To be successful, incident managers need to get materials, supplies, technologies, and especially responders to the emergency site as quickly and efficiently as possible. But those same managers will tell you that getting resources to the right place at the right time is only half the battle. Attention also needs to be paid to ensuring the productivity of those resources once they reach the disaster. Here, however, managers and dispatchers confront capability roadblocks to effective resource management.
So what are capabilities, and how does a lack of them impede the efficient deployment of resources in an emergency context? The idea of a capability started in organizational management literature, where it was defined as a set of differentiated skills, complementary assets, and routines. Those skills, assets, and routines are meant to improve the productivity of resources.
In other words, resources and capabilities go hand in hand. For incident managers, understanding the capabilities of resources-whether your responder has certified diving training for an off-coast rescue, for example-is absolutely crucial for making the best dispatch decisions. But here’s the rub: managing capabilities is just not that simple.
For starters, catalogues of capabilities can be distributed in so many places (HR management systems, spreadsheets, manual logs, etc.). Not to mention that capabilities themselves are rarely static: certifications expire; trainings need to be renewed. Keeping track of all of those moving pieces, especially in the middle of an emergency, is no easy task.
Further exacerbating the challenge is the fact that organizational priorities shift quickly, depending on the stage of the emergency management lifecycle. Here’s a list of the top capability management challenges, laid out by emergency management phase:
- Mitigation. Lack of awareness and stakeholder buy-in; ineffective leadership and organization.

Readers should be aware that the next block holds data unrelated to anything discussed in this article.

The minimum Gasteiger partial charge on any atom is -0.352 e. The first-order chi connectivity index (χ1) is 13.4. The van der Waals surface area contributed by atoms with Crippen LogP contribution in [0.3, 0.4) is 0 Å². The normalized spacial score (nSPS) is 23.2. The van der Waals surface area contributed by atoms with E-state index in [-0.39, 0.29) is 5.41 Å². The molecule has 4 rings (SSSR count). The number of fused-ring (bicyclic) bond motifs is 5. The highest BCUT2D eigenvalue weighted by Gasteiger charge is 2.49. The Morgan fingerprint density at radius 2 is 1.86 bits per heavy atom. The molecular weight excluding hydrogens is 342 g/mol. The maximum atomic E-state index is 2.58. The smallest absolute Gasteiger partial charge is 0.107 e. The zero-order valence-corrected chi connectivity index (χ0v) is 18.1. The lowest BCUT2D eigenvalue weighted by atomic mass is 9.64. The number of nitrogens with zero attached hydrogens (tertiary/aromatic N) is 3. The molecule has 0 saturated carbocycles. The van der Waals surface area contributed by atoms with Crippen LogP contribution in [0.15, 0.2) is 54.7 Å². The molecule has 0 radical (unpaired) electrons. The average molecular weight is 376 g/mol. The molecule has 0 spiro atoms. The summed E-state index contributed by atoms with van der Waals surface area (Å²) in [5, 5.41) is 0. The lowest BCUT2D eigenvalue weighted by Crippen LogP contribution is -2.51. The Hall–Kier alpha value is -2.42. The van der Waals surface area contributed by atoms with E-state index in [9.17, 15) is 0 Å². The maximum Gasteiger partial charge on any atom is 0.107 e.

- Preparedness. Poor early warning systems; budget constraints.
- Response. Inefficient communication due to poor inter-agency information flows; difficulty in coordination; inadequate public information.
- Recovery. Budget constraints; lack of expertise.
Sure, more funds, better systems, and more effective leadership will go a long way towards solving some of your capability challenges -just not all of them. That’s because, there’re also a whole host of systemic challenges that response agencies face.
- Data integrity. Getting the right resource and capability data input into systems and contact directories is a huge problem. Even once you’ve got it, updating data, especially in a volunteer convergence situation, can be an operational nightmare.
- Data siloes. Often, the capability management data is there-only not in the emergency management and resource allocation tools you use. Instead, you’ll find it walled-off in HR databases, which then don’t sync with your solution set.
- Unreliable and unavailable resources. You can have the right volunteer resource(s) from a capabilities’ standpoint. But that means little if those people are unreliable and/or unavailable for deployment into the disaster zone.
- Accessibility. Large numbers of volunteer bring their own devices into the disaster zone. But while this BYOD situation helps bring down costs, it can also create logistical problems. For one, disaster volunteers might not be able to receive commands in the field, either because they lose internet access or don’t have the right emergency management app downloaded on their device.
When it comes to effective resource management, monitoring capabilities often proves the biggest stumbling block. Fortunately, it doesn’t have to. To learn best practices for managing capabilities, download our comprehensive guide to capability management.
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